Edward Smalley: electrotype
Edward Smalley graffiti at the Tower of London
Edward Smalley: original wall carving

Edward Smalley was the servant of a member of parliament who had neglected to pay a fine for assault. He was imprisoned in the Beauchamp Tower for one month in 1576. His name appears twice in the Tower.

Electrotype from the Royal Mint Museum of Giovanni Battista Castiglione graffiti from the Tower of London
Giovanni Battista Castiglione: electrotype

Giovanni Battista Castiglione was the Italian tutor of Princess Elizabeth (later Queen Elizabeth I) and carried private letters to the Princess whilst she was imprisoned in the Tower. He was imprisoned in the Salt Tower in 1556 by Elizabeth’s half sister Mary I on charges of plotting against the Queen but was later released. Above is one of two inscriptions thought to be made by Giovanni Battista Castiglione. The electrotype is not quite as successful as others, perhaps due to the shallow nature of the original carving.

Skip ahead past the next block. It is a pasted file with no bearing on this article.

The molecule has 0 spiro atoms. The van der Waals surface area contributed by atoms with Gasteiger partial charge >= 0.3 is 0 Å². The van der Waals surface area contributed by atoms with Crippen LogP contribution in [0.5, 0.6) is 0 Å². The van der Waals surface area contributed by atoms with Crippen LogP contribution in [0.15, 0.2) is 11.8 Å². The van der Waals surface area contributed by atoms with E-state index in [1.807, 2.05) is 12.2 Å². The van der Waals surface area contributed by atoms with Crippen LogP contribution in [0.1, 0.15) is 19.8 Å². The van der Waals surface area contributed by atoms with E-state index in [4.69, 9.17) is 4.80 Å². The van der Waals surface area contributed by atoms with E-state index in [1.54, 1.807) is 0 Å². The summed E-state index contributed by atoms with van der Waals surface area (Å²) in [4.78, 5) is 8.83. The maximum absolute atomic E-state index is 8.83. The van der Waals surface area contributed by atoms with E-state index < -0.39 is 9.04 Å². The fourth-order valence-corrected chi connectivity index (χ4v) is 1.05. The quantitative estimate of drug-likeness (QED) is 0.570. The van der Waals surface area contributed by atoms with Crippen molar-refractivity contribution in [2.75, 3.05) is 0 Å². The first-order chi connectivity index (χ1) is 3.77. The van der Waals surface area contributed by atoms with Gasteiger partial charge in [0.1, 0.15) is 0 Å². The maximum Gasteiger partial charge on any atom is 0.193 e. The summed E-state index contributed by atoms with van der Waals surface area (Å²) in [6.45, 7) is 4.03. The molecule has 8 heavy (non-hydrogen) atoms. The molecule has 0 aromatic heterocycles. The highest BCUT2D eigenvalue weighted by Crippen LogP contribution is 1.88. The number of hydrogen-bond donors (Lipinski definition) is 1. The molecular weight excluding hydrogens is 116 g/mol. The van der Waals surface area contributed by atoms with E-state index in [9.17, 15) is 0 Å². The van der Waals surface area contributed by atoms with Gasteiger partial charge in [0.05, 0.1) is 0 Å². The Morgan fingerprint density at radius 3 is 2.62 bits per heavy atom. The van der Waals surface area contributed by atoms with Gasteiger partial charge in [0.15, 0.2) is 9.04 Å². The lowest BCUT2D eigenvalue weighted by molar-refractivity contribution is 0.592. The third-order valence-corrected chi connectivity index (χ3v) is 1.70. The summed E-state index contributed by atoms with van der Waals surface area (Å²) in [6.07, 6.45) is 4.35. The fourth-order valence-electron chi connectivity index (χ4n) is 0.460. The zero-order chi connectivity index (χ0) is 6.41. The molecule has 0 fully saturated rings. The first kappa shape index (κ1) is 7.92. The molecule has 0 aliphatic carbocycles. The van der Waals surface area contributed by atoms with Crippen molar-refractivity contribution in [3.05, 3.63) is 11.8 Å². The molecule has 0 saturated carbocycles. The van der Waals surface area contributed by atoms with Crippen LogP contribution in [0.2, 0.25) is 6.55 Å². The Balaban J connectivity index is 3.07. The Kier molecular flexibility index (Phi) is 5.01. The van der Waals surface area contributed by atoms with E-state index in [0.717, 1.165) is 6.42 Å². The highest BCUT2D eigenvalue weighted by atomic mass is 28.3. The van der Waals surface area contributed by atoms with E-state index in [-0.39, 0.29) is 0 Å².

Electrotype from the Royal Mint Museum of foot symbol graffiti from the Tower of London
Foot symbol: electrotype

Much of the material is religious in sentiment. This image of a wounded foot from the Salt Tower is a Catholic symbol of Christ’s sacrifice, while an image of a wounded hand can be found in another area, similarly representative of the wounds of Christ. The monogram ‘IHS’ appears numerous times in the prisoner inscriptions, a symbol of Jesus Christ in the form of an acronym.

Welcome to the Royal Mint Museum Blog. Here you’ll get to meet the faces behind the Museum and find out how our hard-working team cares for this exceptional and varied collection. You’ll find entries on our favourite objects, how we’re looking after the objects, and the work being done to interpret and research the collection. You may also from time to time get a sneak preview of exciting projects and future exhibitions.